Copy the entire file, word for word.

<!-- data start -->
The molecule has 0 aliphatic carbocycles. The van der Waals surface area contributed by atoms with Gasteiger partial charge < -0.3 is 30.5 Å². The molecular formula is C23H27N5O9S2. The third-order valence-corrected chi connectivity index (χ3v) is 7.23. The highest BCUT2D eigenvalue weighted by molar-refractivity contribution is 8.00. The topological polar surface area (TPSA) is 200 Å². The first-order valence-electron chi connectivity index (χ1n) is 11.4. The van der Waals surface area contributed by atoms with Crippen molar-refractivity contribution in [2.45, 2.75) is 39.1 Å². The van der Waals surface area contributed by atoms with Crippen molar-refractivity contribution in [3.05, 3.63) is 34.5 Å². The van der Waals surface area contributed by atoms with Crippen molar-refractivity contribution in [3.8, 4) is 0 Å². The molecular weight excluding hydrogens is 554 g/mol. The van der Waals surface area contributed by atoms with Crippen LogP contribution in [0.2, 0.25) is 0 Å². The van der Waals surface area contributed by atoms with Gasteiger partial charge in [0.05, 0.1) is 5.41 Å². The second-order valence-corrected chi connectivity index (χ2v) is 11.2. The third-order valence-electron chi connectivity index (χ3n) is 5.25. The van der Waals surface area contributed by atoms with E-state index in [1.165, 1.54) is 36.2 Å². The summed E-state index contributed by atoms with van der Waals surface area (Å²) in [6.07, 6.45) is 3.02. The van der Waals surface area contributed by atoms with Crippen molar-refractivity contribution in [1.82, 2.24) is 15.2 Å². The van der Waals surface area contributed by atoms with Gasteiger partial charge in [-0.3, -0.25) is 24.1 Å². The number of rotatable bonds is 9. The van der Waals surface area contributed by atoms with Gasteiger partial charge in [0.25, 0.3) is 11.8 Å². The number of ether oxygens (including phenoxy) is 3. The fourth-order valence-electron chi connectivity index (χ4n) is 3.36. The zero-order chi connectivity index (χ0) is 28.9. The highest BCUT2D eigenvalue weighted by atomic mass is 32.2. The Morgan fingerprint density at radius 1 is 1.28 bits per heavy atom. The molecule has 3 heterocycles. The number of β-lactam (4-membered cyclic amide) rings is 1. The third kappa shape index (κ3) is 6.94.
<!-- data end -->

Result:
The molecule has 0 aliphatic carbocycles. The van der Waals surface area contributed by atoms with Gasteiger partial charge < -0.3 is 30.5 Å². The molecular formula is C23H27N5O9S2. The third-order valence-corrected chi connectivity index (χ3v) is 7.23. The highest BCUT2D eigenvalue weighted by molar-refractivity contribution is 8.00. The topological polar surface area (TPSA) is 200 Å². The first-order valence-electron chi connectivity index (χ1n) is 11.4. The van der Waals surface area contributed by atoms with Crippen molar-refractivity contribution in [2.45, 2.75) is 39.1 Å². The van der Waals surface area contributed by atoms with Crippen molar-refractivity contribution in [3.05, 3.63) is 34.5 Å². The van der Waals surface area contributed by atoms with Crippen molar-refractivity contribution in [3.8, 4) is 0 Å². The molecular weight excluding hydrogens is 554 g/mol. The van der Waals surface area contributed by atoms with Crippen LogP contribution in [0.2, 0.25) is 0 Å². The van der Waals surface area contributed by atoms with Gasteiger partial charge in [0.05, 0.1) is 5.41 Å². The second-order valence-corrected chi connectivity index (χ2v) is 11.2. The third-order valence-electron chi connectivity index (χ3n) is 5.25. The van der Waals surface area contributed by atoms with E-state index in [1.165, 1.54) is 36.2 Å². The summed E-state index contributed by atoms with van der Waals surface area (Å²) in [6.07, 6.45) is 3.02. The van der Waals surface area contributed by atoms with Crippen molar-refractivity contribution in [1.82, 2.24) is 15.2 Å². The van der Waals surface area contributed by atoms with Gasteiger partial charge in [-0.3, -0.25) is 24.1 Å². The number of rotatable bonds is 9. The van der Waals surface area contributed by atoms with Gasteiger partial charge in [0.25, 0.3) is 11.8 Å². The number of ether oxygens (including phenoxy) is 3. The fourth-order valence-electron chi connectivity index (χ4n) is 3.36. The zero-order chi connectivity index (χ0) is 28.9. The highest BCUT2D eigenvalue weighted by atomic mass is 32.2. The Morgan fingerprint density at radius 1 is 1.28 bits per heavy atom. The molecule has 3 heterocycles. The number of β-lactam (4-membered cyclic amide) rings is 1. The third kappa shape index (κ3) is 6.94.